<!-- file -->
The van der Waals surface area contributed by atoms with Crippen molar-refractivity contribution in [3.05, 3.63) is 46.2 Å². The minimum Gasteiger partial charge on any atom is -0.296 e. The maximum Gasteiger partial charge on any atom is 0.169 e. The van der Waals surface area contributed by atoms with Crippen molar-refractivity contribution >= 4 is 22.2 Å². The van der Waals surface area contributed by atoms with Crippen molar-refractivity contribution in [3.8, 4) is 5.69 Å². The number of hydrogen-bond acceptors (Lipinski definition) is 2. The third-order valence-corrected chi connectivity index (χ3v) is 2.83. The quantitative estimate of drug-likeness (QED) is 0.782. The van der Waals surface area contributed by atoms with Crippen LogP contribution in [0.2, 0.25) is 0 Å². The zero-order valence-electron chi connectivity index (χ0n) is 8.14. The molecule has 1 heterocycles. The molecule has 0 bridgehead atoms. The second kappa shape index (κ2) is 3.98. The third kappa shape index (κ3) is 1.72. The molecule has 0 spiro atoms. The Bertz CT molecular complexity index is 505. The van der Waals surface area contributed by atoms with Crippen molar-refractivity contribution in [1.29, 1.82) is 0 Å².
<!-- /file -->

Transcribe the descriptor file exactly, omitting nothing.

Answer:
The van der Waals surface area contributed by atoms with Crippen molar-refractivity contribution in [3.05, 3.63) is 46.2 Å². The minimum Gasteiger partial charge on any atom is -0.296 e. The maximum Gasteiger partial charge on any atom is 0.169 e. The van der Waals surface area contributed by atoms with Crippen molar-refractivity contribution >= 4 is 22.2 Å². The van der Waals surface area contributed by atoms with Crippen molar-refractivity contribution in [3.8, 4) is 5.69 Å². The number of hydrogen-bond acceptors (Lipinski definition) is 2. The third-order valence-corrected chi connectivity index (χ3v) is 2.83. The quantitative estimate of drug-likeness (QED) is 0.782. The van der Waals surface area contributed by atoms with Crippen LogP contribution in [0.2, 0.25) is 0 Å². The zero-order valence-electron chi connectivity index (χ0n) is 8.14. The molecule has 1 heterocycles. The molecule has 0 bridgehead atoms. The second kappa shape index (κ2) is 3.98. The third kappa shape index (κ3) is 1.72. The molecule has 0 spiro atoms. The Bertz CT molecular complexity index is 505. The van der Waals surface area contributed by atoms with Crippen molar-refractivity contribution in [1.29, 1.82) is 0 Å².